Cancer researchers at Bath are developing diagnostic tools to detect cancer cells or disease-associated molecules. These include electrical biosensors and molecular sensors.
The Centre for Biosensors, Bioelectronics and Biodevices (C3Bio) develops technologies to improve biomedical diagnosis and to understand biological functions. Their work includes biosensor development, biodevice and microfluidics design, which is combined with bioelectronics.
Research groups: Pedro Estrela, Despina Moschou (C3Bio, Department of Department of Electronic & Electrical Engineering).
Small-molecule-based probes are increasingly important in detecting and imaging biological signalling molecules and enzymes. They are simple, sensitive, and highly selective. They're also non-invasive and suitable for real-time analysis of living systems. Furthermore, enzyme- and peptide-based sensors are developed to enable intracellular measurements.
Synthetic organic chemistry is used to develop these novel sensors and probes. They include fluorescent sensors, nano-particles, and enzyme or peptide-based sensors. These probes can be used in a range of different bioimaging approaches, including optical and fluorescent imaging, PET-MRI, Raman and multiphoton imaging.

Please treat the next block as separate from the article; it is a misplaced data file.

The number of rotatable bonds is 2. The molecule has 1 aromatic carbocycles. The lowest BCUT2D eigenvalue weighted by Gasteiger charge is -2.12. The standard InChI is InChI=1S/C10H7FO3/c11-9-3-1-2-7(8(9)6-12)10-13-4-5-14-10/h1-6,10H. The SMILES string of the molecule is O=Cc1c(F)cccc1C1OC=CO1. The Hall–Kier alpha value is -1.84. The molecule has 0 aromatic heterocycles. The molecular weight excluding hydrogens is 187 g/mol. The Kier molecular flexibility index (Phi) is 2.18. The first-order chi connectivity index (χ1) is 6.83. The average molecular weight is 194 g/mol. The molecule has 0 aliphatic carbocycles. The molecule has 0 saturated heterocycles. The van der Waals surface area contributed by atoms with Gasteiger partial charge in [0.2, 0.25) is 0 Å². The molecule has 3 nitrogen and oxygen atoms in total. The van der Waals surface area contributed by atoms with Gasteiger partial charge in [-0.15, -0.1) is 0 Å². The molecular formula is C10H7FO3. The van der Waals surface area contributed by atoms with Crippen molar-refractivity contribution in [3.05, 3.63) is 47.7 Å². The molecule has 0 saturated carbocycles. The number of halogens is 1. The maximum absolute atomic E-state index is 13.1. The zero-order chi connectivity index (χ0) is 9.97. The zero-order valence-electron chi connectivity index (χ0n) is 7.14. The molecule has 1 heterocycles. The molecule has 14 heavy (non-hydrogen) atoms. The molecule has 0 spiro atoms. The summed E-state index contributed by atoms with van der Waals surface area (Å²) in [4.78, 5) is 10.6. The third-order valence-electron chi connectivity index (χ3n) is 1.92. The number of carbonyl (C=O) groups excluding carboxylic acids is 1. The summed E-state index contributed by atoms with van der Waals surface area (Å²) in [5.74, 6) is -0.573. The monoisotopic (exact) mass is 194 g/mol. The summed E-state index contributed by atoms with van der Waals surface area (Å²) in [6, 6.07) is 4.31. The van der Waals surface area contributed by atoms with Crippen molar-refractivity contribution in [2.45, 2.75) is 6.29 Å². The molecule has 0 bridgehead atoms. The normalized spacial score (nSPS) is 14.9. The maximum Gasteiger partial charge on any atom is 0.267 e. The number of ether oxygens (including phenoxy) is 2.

Research groups: Simon Lewis, Tony James, Sofia Pascu (Department of Chemistry), Ian Eggleston, Matthew Lloyd, Banafshe Larijani (Department of Life Sciences), and Pedro Estrela (Department of Department of Electronic & Electrical Engineering).
Diagnostic tools to capture cancer particles
Researchers at the University and the Royal United Hospital (RUH) Bath are developing novel technologies to detect ovarian cancer. Early detection significantly increases the survival rate in cancer patients.
However, early detection is challenging , as we often lack unique symptoms at the outset of the disease. The new screening devices will use cancer-specific particles called exosomes, to help detect ovarian cancer at its early stages.
Research groups: Sandhya Moise, Hannah Leese, and Rebecca Bowen (RUH).
Charareh Pourzand's research group is developing novel strategies to prevent skin cancers. This study area is exploring the role of antioxidants and iron chelators - chemical compounds that help remove free radicals from the body. Free radicals can be generated by UV radiation and can harm the body if their levels are become too high.